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Pan Anaglyph (3-D)

Pan Anaglyph (3-D)
These stereo views, or anaglyphs, highlight the unusual, quirky shape of Saturn's moon Pan.

These stereo views, or anaglyphs, highlight the unusual, quirky shape of Saturn’s moon Pan. They appear three-dimensional when viewed through red-blue glasses with the red lens on the left.

The views show the northern and southern hemispheres of Pan, at left and right, respectively. They have been rotated to maximize the stereo effect.

Standard (non-stereo) versions of these views are presented in PIA21436.

Pan has an average diameter of 17 miles (28 kilometers). The moon orbits within the Encke Gap in Saturn’s A ring. See PIA09868 and PIA11529 for more distant context views of Pan.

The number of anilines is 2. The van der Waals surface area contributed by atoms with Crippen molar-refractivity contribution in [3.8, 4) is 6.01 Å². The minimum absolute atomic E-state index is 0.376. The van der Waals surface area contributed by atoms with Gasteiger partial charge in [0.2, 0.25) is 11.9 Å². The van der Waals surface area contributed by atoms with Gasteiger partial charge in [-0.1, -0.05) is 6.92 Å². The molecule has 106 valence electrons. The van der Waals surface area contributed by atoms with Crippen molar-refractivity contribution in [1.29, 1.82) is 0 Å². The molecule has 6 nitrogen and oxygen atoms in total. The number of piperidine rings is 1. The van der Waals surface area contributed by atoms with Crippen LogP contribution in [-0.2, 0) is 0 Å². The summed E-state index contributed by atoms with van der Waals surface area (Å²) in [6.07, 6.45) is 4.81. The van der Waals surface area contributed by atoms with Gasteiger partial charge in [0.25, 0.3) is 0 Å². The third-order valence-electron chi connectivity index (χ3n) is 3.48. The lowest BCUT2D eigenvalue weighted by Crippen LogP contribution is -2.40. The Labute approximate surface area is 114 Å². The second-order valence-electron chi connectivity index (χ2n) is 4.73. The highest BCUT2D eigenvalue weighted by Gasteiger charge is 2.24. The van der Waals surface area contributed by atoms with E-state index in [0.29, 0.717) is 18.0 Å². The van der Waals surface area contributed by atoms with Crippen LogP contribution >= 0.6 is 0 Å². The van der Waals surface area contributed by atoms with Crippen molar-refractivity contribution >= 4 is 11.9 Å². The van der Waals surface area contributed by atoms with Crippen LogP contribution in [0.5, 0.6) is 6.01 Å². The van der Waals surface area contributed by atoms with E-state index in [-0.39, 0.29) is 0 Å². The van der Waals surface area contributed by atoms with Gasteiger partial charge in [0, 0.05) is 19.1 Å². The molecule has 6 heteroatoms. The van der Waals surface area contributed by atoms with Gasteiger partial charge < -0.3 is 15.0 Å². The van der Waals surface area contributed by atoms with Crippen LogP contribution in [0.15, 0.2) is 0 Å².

Both of these views look toward Pan’s trailing side, which is the side opposite the moon’s direction of motion as it orbits Saturn.

These views were acquired by the Cassini narrow-angle camera on March 7, 2017, at distances of approximately 16,000 miles or 25,000 kilometers (left view) and 21,000 miles or 34,000 kilometers (right view).

Image scale in the original images is about 500 feet (150 meters) per pixel (left view) and about 650 feet (200 meters) per pixel (right view). The images have been magnified by a factor of two from their original size.

For other 3-D images from the Cassini mission, see

The Cassini-Huygens mission is a cooperative project of NASA, the European Space Agency and the Italian Space Agency. The Jet Propulsion Laboratory, a division of the California Institute of Technology in Pasadena, manages the mission for NASA’s Science Mission Directorate, Washington, D.C. The Cassini orbiter and its two onboard cameras were designed, developed and assembled at JPL. The imaging operations center is based at the Space Science Institute in Boulder, Colo.

For more information about the Cassini-Huygens mission visit The Cassini imaging team homepage is at

Image Credit: NASA/JPL/Space Science Institute